Greenbrier Christian Academy is located in Chesapeake, Virginia. The students at Greenbrier wanted to recognize the 17 people who were killed in Florida, but they did not want a time of reflection and grief to be tangled up with politics. “We just wanted to give our students a way to honor the victims and be a part of the national discussion,” said Danielle Gullickson, the school’s community director.  “They don’t want to be used for a political agenda but to do something to honor the people who were involved and suffered from this tragedy.”

The school built a small memorial using 17 chairs. Each chair had a photograph, a name, a white carnation and a white ribbon. When students left class during the time of reflection, they gathered together at different parts of the campus to pray.

“I think that prayer is an amazing tool; I think that prayer is part of the heart, and I think that there’s a time to mourn and to take time out of your day to respect the families,” said Greenbrier senior Jessica Ferebee. “But I also believe that faith without works is dead… there also needs to be something done to put the prayers into action.”

For Ferebee, the simple memorial the school constructed was very powerful. “Seeing those students was devastating; I saw their personalities, their smiles in the pictures, and it made it so much more real than 17 names on a piece of paper.”

Greenbrier was not the only school to alter the “Walk Out” campaign. A number of schools encouraged students to “Walk Up Not Out.” Rather than leaving school for 17 minutes, students at Arbor Preparatory High School in Michigan were told to tape positive or encouraging notes on each other’s lockers. Similarly, a teacher at Arcadia Middle School in Virginia suggested that students “walk up to the kid who sits alone and ask him to join your group” or “walk up to the kid who never has a voluntary partner and offer to be hers.” Students in Jacksonville, Florida, meanwhile, wrote cards to 17 people they felt were not “usually noticed or appreciated.”

These smaller, internal movements are not as noticeable as thousands of students leaving school buildings, but they have the potential to prevent tragedy before it ever begins. As Ryan Petty, who lost his son in the Parkland shooting said, “If you really want to stop the next school shooter walk up not out.”

Wedding_ringsPope Francis is at it again. The head of the Roman Catholic Church has suggested overturning centuries of tradition and allowing married men to become priests. This unexpected reform comes in response to a shortage of Catholic priests. Since 1965, there has been almost a 30 percent decrease in the number of priest in the United States. These numbers have led to what Pope Francis called an “enormous problem” that needed to be tackled “fearlessly.”

The priest shortage is most noticeable and problematic in South and Latin America. A bishop of Xingu in the Brazilian rainforest had only 27 priests for a group of Catholics 700,000 strong. Meanwhile, Brazil as a whole has nearly 10,000 Catholics per priest, and the United States has one priest for roughly every 1,800 Catholics.

In response to the massive shortage of priests, Pope Francis has asked the church to reflect on the possibility of ordaining viri probati, married men of extraordinary priests.  “We must consider if viri probati is a possibility,” Pope Francis said. “Then we must determine what tasks they can perform, for example, in remote countries.” The doctrine of celibacy, however, does not look like it would be relaxed. “Optional celibacy is often discussed in this context, especially in places where there are shortages of clerics. But optional celibacy is not a solution,” Pope Francis said. “For now, I am in favor of maintaining celibacy, with all the pros and cons that come with it.”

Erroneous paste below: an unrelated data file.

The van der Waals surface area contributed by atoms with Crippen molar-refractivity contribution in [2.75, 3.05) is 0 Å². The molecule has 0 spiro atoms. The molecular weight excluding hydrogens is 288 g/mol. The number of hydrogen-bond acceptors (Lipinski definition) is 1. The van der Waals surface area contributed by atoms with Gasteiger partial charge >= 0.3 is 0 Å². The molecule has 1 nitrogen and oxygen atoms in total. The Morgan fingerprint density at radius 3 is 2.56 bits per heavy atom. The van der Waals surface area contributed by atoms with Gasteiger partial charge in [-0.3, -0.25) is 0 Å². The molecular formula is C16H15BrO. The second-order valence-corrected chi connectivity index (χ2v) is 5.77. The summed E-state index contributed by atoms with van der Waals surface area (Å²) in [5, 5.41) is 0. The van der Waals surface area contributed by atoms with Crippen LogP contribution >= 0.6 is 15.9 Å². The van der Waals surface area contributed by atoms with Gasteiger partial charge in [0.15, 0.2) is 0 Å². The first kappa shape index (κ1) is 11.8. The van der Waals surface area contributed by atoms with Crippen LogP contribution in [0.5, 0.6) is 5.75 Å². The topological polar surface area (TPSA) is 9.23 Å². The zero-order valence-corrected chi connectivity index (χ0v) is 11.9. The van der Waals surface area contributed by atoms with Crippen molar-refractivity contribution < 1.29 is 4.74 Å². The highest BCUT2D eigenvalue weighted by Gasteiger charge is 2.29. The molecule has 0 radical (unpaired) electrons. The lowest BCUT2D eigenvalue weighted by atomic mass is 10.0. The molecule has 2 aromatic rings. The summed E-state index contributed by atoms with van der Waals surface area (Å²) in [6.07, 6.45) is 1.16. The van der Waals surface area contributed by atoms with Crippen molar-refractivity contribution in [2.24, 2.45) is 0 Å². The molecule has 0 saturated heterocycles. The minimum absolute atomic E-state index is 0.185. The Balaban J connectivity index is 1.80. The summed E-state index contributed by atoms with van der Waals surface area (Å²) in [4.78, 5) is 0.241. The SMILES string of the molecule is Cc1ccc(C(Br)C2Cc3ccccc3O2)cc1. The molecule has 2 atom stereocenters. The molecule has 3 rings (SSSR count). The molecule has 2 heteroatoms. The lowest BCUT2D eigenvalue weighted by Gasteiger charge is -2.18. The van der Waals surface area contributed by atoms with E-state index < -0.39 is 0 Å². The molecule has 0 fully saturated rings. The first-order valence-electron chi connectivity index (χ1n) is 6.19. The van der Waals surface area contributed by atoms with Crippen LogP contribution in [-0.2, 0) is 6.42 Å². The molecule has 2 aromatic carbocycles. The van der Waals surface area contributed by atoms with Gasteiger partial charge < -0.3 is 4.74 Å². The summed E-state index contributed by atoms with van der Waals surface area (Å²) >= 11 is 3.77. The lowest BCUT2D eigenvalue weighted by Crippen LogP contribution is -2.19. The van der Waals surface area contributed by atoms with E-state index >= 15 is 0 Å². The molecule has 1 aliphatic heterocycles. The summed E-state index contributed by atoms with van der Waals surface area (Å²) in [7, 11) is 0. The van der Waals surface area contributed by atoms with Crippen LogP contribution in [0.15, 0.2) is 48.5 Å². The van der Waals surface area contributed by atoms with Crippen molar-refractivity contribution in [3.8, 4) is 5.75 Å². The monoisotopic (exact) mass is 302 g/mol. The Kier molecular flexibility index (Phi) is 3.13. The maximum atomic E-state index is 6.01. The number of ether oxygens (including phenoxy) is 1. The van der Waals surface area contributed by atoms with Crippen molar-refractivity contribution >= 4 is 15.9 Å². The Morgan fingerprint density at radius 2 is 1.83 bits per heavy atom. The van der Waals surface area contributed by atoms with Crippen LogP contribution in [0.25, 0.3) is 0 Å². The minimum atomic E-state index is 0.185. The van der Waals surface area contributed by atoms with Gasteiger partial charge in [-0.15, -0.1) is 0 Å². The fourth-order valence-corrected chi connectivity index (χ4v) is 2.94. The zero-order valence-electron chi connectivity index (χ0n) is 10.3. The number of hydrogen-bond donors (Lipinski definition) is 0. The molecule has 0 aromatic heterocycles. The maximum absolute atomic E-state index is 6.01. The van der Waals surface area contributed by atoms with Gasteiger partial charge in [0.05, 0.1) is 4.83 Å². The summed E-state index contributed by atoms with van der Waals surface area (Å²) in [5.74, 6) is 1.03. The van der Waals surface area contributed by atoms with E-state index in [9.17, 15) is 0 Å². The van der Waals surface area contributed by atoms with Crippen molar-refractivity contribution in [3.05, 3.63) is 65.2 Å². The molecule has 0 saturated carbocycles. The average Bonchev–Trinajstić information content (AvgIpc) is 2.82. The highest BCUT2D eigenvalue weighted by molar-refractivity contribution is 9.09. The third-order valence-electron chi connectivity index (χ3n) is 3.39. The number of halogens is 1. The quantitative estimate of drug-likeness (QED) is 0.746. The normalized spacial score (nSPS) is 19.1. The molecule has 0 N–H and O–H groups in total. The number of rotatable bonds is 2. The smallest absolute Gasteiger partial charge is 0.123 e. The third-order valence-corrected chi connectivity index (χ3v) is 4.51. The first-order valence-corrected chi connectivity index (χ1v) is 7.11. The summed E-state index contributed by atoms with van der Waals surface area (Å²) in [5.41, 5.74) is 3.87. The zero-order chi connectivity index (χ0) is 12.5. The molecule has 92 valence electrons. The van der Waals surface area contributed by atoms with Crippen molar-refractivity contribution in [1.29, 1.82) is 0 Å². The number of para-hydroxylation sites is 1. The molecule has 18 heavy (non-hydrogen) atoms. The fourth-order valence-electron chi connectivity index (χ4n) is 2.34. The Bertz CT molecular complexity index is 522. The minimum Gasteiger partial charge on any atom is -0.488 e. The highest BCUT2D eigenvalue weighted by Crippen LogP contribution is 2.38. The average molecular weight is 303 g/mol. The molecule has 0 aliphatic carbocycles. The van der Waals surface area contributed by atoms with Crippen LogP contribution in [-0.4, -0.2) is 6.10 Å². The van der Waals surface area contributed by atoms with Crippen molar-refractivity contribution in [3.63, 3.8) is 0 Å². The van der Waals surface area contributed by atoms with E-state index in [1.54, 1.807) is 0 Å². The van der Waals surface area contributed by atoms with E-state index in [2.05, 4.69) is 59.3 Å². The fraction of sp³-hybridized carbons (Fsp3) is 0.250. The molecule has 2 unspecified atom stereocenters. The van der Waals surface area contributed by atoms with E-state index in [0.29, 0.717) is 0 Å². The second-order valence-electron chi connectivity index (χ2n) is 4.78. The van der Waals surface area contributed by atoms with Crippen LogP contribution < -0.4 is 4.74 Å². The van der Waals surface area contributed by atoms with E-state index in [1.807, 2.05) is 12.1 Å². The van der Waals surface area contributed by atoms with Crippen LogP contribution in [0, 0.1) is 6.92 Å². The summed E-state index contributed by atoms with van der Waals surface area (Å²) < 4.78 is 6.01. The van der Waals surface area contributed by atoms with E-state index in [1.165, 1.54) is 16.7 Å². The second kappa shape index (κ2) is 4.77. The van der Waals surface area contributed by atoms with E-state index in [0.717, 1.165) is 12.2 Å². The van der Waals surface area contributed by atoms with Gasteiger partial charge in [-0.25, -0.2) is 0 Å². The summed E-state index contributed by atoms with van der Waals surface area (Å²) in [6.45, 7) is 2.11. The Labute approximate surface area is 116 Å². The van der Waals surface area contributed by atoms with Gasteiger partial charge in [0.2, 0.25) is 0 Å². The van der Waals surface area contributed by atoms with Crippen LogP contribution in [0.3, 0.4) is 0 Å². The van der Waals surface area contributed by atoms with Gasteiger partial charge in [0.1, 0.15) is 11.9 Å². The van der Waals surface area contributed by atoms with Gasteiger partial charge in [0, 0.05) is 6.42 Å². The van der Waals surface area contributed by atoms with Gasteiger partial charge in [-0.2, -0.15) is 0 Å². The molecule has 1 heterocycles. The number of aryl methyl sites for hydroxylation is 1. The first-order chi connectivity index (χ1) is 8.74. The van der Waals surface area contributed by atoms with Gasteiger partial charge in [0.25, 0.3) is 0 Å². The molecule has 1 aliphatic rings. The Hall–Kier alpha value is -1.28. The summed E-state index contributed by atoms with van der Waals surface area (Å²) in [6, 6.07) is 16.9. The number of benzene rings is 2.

Catholics are divided on the issue with some feeling that breaking from centuries of tradition is a mistake and others feeling that such reforms are long overdue. What many Catholics do not realize, however, is that there are already a number of married Catholic priests. In 1980, Pope John Paul II allowed married Episcopal priests to continue their ministry after they converted to Catholicism. Under this rule, each diocese is allowed to have two active married priests. This means that there are estimated to be roughly 120 married Catholic priests in the United States.

Would-be priests themselves see that there are both pros and cons to joining the priesthood as married men. On one hand, married priests have a sounding board and moral encouragement at home in the form of their wives. Father Paul Sullins, a married Episcopal priest who converted to Catholicism, has said that his wife has helped him when he had difficulties with his priesthood. “If I have some difficulties or struggles in my vocation, I can come home and have a sounding board that’s going to give me honest advice,” Sullins said. He claims that having a wife gives him extra guidance and encouragement to be the best priest he can be. “A married man gets an elbow in the side,” he said. “[Your wife says] ‘Hey, hon, you’re a priest. Get up and do your duty.’ Our wives actually encourage us to be better priests that we would be otherwise.”

The flip side, however, is that married priests are far less mobile. Most priests are reassigned to a new parish every five to seven years. With a married priest, these constant moves are far more difficult. “Reassigning a married priest is harder,” Sullins noted. Many married priests would own their own houses or have children in school. Unlike unmarried priests, changing parishes would require an entire family to uproot and start over. “[Married priests] are more deeply embedded in our community,” Sullins said. “It would be harder for us to get up and move.”

Pope Francis does not intend to make a unilateral decision on this matter, but even beginning the debate is a huge change for the Catholic Church. It will be interesting to see if this reform minded Pope really does end up overturning a tradition that has lasted since 1100 A.D.